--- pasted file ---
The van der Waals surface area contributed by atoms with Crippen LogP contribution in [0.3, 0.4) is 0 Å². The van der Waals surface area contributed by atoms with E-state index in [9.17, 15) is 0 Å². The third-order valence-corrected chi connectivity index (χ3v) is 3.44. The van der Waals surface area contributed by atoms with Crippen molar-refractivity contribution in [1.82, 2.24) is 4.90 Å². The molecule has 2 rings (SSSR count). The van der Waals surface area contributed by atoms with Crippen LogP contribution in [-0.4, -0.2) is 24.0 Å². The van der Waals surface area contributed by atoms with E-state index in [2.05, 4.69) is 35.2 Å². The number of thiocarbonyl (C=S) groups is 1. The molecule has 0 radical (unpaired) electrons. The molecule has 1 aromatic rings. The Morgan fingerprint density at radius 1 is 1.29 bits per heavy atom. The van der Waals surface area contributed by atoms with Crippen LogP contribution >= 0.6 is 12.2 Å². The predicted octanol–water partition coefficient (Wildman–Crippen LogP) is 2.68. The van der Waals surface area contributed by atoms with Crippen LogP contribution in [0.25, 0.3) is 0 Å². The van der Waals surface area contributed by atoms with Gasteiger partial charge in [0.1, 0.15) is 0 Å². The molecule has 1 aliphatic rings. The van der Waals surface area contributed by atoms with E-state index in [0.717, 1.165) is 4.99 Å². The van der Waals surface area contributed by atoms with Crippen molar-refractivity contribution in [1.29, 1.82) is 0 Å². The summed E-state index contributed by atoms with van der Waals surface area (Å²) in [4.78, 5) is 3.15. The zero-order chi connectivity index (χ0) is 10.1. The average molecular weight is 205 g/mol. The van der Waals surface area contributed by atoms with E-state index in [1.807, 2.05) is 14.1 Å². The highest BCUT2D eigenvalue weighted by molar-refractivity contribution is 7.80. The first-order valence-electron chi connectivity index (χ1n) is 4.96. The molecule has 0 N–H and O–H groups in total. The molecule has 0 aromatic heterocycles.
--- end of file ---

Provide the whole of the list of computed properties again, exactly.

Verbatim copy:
The van der Waals surface area contributed by atoms with Crippen LogP contribution in [0.3, 0.4) is 0 Å². The van der Waals surface area contributed by atoms with E-state index in [9.17, 15) is 0 Å². The third-order valence-corrected chi connectivity index (χ3v) is 3.44. The van der Waals surface area contributed by atoms with Crippen molar-refractivity contribution in [1.82, 2.24) is 4.90 Å². The molecule has 2 rings (SSSR count). The van der Waals surface area contributed by atoms with Crippen LogP contribution in [-0.4, -0.2) is 24.0 Å². The van der Waals surface area contributed by atoms with E-state index in [2.05, 4.69) is 35.2 Å². The number of thiocarbonyl (C=S) groups is 1. The molecule has 0 radical (unpaired) electrons. The molecule has 1 aromatic rings. The Morgan fingerprint density at radius 1 is 1.29 bits per heavy atom. The van der Waals surface area contributed by atoms with Crippen LogP contribution >= 0.6 is 12.2 Å². The predicted octanol–water partition coefficient (Wildman–Crippen LogP) is 2.68. The van der Waals surface area contributed by atoms with Crippen LogP contribution in [0.25, 0.3) is 0 Å². The van der Waals surface area contributed by atoms with Gasteiger partial charge in [0.1, 0.15) is 0 Å². The molecule has 1 aliphatic rings. The van der Waals surface area contributed by atoms with E-state index in [0.717, 1.165) is 4.99 Å². The van der Waals surface area contributed by atoms with Crippen molar-refractivity contribution in [1.29, 1.82) is 0 Å². The summed E-state index contributed by atoms with van der Waals surface area (Å²) in [4.78, 5) is 3.15. The zero-order chi connectivity index (χ0) is 10.1. The average molecular weight is 205 g/mol. The van der Waals surface area contributed by atoms with E-state index in [1.807, 2.05) is 14.1 Å². The highest BCUT2D eigenvalue weighted by molar-refractivity contribution is 7.80. The first-order valence-electron chi connectivity index (χ1n) is 4.96. The molecule has 0 N–H and O–H groups in total. The molecule has 0 aromatic heterocycles.